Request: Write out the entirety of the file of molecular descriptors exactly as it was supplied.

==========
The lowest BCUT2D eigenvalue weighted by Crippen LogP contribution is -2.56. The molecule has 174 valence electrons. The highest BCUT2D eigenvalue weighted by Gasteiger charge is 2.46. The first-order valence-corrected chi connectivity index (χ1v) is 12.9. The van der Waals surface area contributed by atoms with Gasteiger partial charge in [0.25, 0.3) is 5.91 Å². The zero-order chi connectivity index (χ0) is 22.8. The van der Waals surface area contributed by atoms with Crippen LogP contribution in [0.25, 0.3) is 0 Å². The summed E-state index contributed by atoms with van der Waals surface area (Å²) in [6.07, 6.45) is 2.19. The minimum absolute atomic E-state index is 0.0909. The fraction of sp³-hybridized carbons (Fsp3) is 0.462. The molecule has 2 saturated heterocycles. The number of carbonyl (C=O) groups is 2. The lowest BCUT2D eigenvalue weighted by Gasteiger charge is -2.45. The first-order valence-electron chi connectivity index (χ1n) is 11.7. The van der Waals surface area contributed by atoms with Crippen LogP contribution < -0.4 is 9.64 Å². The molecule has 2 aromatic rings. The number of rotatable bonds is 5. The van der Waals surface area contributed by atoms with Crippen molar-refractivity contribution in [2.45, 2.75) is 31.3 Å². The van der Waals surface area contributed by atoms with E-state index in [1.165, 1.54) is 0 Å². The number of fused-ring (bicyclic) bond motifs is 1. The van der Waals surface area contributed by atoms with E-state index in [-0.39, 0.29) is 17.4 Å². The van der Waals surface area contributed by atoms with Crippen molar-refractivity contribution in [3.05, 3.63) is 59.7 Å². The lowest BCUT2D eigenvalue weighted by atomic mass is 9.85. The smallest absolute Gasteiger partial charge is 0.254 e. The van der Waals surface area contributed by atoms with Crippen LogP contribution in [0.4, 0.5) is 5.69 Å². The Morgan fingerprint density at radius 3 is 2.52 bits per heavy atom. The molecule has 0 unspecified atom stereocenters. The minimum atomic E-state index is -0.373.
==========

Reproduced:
The lowest BCUT2D eigenvalue weighted by Crippen LogP contribution is -2.56. The molecule has 174 valence electrons. The highest BCUT2D eigenvalue weighted by Gasteiger charge is 2.46. The first-order valence-corrected chi connectivity index (χ1v) is 12.9. The van der Waals surface area contributed by atoms with Gasteiger partial charge in [0.25, 0.3) is 5.91 Å². The zero-order chi connectivity index (χ0) is 22.8. The van der Waals surface area contributed by atoms with Crippen LogP contribution in [0.25, 0.3) is 0 Å². The summed E-state index contributed by atoms with van der Waals surface area (Å²) in [6.07, 6.45) is 2.19. The minimum absolute atomic E-state index is 0.0909. The fraction of sp³-hybridized carbons (Fsp3) is 0.462. The molecule has 2 saturated heterocycles. The number of carbonyl (C=O) groups is 2. The lowest BCUT2D eigenvalue weighted by Gasteiger charge is -2.45. The first-order valence-electron chi connectivity index (χ1n) is 11.7. The van der Waals surface area contributed by atoms with Crippen LogP contribution < -0.4 is 9.64 Å². The molecule has 2 aromatic rings. The number of rotatable bonds is 5. The van der Waals surface area contributed by atoms with Crippen molar-refractivity contribution in [2.45, 2.75) is 31.3 Å². The van der Waals surface area contributed by atoms with E-state index in [1.165, 1.54) is 0 Å². The number of fused-ring (bicyclic) bond motifs is 1. The van der Waals surface area contributed by atoms with E-state index in [-0.39, 0.29) is 17.4 Å². The van der Waals surface area contributed by atoms with Crippen molar-refractivity contribution in [3.05, 3.63) is 59.7 Å². The lowest BCUT2D eigenvalue weighted by atomic mass is 9.85. The smallest absolute Gasteiger partial charge is 0.254 e. The van der Waals surface area contributed by atoms with Crippen LogP contribution in [0.4, 0.5) is 5.69 Å². The Morgan fingerprint density at radius 3 is 2.52 bits per heavy atom. The molecule has 0 unspecified atom stereocenters. The minimum atomic E-state index is -0.373.